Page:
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Publication in BibTeX Format

@TECHREPORT{AICPub1100:1970, AUTHOR={Rosen, C.A.}, TITLE={An Experimental Mobile Automaton}, ADDRESS={333 Ravenswood Ave, Menlo Park, CA 94025}, INSTITUTION={AI Center, SRI International}, MONTH={Jul}, NUMBER={39}, YEAR={1970}, KEYWORDS={Shakey, Artificial intelligence, Question answering, Scene analysis, Models of the world, Problem solving, Planning }, ABSTRACT={For the past five years there has been underway at Stanford Research Institute a large program whose major objectives are:

  1. To investigate and develop techniques in artificial intelligence, and
  2. Apply these techniques to the control of a mobile vehicle enabling it to carry out, autonomously, incompletely speci fied tasks in a realistic laboratory environment.
We are thus developing an integrated system of computer programs and controlled hardware to serve as a test bed for research in machine intelligence. The tasks selected were such that would normally require human intellect sensing, problem solving, planning, and execution. By developing artificial intelligence techniques of sufficient generality, we hope to devise systems capable of replacing humans in situations that are either environmentally hostile, too remote for satisfactory communication and control, or that require very rapid and tireless response to sensed signals. The specialized techniques in artificial intelligence that were selected for continued research were: natural-language communication with the system, question answering, visual scene analysis, problem solving and planning, and representations and/or models. Each of these techniques had to be integrated with the hardware, all subject to an overriding program which provided executive control. As of the end of 1969 there was implemented a complete system hardware and software, that could demonstrate performance of simple classes of tasks requiring autonomous behavior. Furthermore, this past work has lead to a much clearer view of the key problems and their relative difficulty of solution, necessary steps for useful applications in the future. Other large programs aimed at the development of integrated intelligent systems are currently going on at MIT, Stanford University, and the University of Edinburgh. A series of reports detailing much of the SRI work and several published papers present overviews. The programs and reports are listed at the end of this paper. }, NOTE={SRI Project 8259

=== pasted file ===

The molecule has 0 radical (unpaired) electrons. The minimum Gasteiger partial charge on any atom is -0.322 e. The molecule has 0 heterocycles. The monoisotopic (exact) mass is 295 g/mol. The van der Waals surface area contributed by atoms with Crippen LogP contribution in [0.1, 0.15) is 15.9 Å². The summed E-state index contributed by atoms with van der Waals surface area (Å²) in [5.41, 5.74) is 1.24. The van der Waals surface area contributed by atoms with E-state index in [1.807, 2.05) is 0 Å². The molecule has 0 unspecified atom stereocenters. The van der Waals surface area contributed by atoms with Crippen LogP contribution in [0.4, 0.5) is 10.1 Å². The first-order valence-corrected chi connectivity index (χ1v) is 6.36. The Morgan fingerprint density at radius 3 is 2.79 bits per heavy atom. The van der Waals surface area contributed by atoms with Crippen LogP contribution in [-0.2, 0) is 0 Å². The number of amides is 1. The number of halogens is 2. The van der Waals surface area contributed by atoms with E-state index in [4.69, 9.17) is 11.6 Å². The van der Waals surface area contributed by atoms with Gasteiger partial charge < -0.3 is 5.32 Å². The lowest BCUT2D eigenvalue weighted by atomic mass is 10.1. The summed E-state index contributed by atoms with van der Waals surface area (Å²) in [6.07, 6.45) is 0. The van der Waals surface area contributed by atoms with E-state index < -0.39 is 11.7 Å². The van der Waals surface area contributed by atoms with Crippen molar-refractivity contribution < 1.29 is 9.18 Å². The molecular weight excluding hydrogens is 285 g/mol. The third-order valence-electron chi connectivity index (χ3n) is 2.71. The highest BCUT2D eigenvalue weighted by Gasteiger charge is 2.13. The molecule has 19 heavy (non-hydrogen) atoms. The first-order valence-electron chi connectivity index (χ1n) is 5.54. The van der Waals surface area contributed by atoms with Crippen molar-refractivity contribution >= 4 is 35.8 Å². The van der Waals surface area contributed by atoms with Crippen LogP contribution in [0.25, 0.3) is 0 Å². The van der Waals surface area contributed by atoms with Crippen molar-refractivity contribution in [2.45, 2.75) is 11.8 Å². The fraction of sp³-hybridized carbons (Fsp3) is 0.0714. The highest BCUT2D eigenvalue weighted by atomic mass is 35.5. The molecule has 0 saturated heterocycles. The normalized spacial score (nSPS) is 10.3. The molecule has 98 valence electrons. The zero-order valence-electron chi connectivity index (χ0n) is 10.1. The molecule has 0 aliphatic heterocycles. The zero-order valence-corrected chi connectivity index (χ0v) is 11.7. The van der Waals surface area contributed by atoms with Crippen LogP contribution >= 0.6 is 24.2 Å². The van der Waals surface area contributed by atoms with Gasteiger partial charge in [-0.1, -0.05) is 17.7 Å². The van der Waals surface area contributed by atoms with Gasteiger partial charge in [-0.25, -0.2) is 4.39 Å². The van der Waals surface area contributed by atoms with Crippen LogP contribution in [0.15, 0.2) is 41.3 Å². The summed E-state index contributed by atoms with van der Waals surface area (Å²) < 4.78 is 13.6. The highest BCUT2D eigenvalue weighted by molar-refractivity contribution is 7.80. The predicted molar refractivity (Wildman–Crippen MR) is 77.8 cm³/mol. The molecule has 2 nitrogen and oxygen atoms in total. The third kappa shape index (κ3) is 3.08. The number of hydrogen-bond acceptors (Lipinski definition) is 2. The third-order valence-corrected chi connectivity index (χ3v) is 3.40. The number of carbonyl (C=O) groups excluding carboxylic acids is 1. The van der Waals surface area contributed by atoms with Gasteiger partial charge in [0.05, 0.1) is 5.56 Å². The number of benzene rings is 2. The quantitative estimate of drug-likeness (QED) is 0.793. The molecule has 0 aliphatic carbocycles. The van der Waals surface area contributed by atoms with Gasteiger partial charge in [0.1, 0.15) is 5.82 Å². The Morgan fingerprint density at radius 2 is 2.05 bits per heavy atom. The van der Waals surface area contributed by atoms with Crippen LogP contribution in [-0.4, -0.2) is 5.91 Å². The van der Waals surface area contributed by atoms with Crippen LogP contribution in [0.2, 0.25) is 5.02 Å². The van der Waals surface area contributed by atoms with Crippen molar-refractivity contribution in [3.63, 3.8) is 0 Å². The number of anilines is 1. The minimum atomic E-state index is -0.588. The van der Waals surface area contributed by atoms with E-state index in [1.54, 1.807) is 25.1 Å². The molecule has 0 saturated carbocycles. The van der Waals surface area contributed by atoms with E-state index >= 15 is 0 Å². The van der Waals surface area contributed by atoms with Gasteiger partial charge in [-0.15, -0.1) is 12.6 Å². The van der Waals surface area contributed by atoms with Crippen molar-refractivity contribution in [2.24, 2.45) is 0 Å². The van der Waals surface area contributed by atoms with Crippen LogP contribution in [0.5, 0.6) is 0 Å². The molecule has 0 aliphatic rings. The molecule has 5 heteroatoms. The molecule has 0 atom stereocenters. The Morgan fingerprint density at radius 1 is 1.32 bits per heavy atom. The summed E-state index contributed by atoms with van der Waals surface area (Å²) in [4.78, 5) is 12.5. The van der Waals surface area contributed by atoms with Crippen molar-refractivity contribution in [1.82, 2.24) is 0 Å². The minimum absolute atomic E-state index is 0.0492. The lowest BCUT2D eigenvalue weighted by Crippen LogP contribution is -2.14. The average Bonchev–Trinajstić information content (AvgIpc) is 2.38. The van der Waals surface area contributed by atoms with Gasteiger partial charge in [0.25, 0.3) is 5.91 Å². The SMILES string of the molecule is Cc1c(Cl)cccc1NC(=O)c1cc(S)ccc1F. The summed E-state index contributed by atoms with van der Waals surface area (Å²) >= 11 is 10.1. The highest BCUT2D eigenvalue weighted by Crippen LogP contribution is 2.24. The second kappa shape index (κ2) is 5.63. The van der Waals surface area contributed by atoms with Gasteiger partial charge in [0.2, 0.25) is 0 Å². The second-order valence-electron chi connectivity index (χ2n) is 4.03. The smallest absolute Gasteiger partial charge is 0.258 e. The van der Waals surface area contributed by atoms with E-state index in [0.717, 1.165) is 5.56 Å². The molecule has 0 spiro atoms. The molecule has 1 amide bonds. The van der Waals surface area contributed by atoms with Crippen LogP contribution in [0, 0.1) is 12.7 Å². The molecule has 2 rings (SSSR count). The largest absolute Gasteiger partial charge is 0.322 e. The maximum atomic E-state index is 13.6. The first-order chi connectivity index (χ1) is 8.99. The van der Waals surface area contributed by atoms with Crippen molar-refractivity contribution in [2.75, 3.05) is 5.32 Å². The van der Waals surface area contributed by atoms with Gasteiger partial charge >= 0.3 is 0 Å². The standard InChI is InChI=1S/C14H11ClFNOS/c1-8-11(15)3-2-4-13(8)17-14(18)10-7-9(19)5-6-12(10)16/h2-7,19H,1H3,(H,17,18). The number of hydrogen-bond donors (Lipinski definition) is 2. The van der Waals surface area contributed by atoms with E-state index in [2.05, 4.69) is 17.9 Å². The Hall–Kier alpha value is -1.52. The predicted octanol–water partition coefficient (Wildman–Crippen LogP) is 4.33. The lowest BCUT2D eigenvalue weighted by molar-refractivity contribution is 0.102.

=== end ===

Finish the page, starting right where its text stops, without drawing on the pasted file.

American Nuclear Society Eighteenth Conference on Remote Systems Technology } }

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